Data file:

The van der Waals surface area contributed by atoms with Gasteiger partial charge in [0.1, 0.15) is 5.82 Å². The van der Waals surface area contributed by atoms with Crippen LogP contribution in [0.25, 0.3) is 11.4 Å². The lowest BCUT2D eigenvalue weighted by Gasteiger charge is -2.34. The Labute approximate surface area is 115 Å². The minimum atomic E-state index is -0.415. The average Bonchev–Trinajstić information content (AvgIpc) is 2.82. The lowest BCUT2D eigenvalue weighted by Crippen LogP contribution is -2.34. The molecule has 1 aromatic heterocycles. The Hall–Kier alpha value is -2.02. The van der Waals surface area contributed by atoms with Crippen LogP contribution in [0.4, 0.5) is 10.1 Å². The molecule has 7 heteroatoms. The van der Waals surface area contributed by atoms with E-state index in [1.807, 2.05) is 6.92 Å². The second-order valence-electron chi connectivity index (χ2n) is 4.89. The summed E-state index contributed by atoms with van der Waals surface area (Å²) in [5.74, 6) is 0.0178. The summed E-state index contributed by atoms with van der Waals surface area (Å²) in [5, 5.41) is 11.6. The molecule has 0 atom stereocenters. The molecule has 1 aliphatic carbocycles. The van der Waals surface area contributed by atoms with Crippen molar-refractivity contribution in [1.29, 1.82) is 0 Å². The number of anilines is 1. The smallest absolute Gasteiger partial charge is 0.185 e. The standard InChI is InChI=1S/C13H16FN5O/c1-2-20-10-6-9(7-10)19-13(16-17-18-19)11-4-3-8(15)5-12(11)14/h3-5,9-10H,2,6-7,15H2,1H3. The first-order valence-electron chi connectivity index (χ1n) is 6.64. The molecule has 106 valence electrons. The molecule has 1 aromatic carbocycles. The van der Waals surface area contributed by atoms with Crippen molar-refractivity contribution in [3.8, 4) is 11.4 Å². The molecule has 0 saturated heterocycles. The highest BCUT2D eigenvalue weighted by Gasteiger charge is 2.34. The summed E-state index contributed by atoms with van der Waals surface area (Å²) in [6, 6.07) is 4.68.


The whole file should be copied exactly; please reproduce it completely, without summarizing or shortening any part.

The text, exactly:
The van der Waals surface area contributed by atoms with Gasteiger partial charge in [0.1, 0.15) is 5.82 Å². The van der Waals surface area contributed by atoms with Crippen LogP contribution in [0.25, 0.3) is 11.4 Å². The lowest BCUT2D eigenvalue weighted by Gasteiger charge is -2.34. The Labute approximate surface area is 115 Å². The minimum atomic E-state index is -0.415. The average Bonchev–Trinajstić information content (AvgIpc) is 2.82. The lowest BCUT2D eigenvalue weighted by Crippen LogP contribution is -2.34. The molecule has 1 aromatic heterocycles. The Hall–Kier alpha value is -2.02. The van der Waals surface area contributed by atoms with Crippen LogP contribution in [0.4, 0.5) is 10.1 Å². The molecule has 7 heteroatoms. The van der Waals surface area contributed by atoms with E-state index in [1.807, 2.05) is 6.92 Å². The second-order valence-electron chi connectivity index (χ2n) is 4.89. The summed E-state index contributed by atoms with van der Waals surface area (Å²) in [5.74, 6) is 0.0178. The summed E-state index contributed by atoms with van der Waals surface area (Å²) in [5, 5.41) is 11.6. The molecule has 0 atom stereocenters. The molecule has 1 aliphatic carbocycles. The van der Waals surface area contributed by atoms with Crippen molar-refractivity contribution in [1.29, 1.82) is 0 Å². The number of anilines is 1. The smallest absolute Gasteiger partial charge is 0.185 e. The standard InChI is InChI=1S/C13H16FN5O/c1-2-20-10-6-9(7-10)19-13(16-17-18-19)11-4-3-8(15)5-12(11)14/h3-5,9-10H,2,6-7,15H2,1H3. The first-order valence-electron chi connectivity index (χ1n) is 6.64. The molecule has 106 valence electrons. The molecule has 1 aromatic carbocycles. The van der Waals surface area contributed by atoms with Crippen molar-refractivity contribution in [3.8, 4) is 11.4 Å². The molecule has 0 saturated heterocycles. The highest BCUT2D eigenvalue weighted by Gasteiger charge is 2.34. The summed E-state index contributed by atoms with van der Waals surface area (Å²) in [6, 6.07) is 4.68.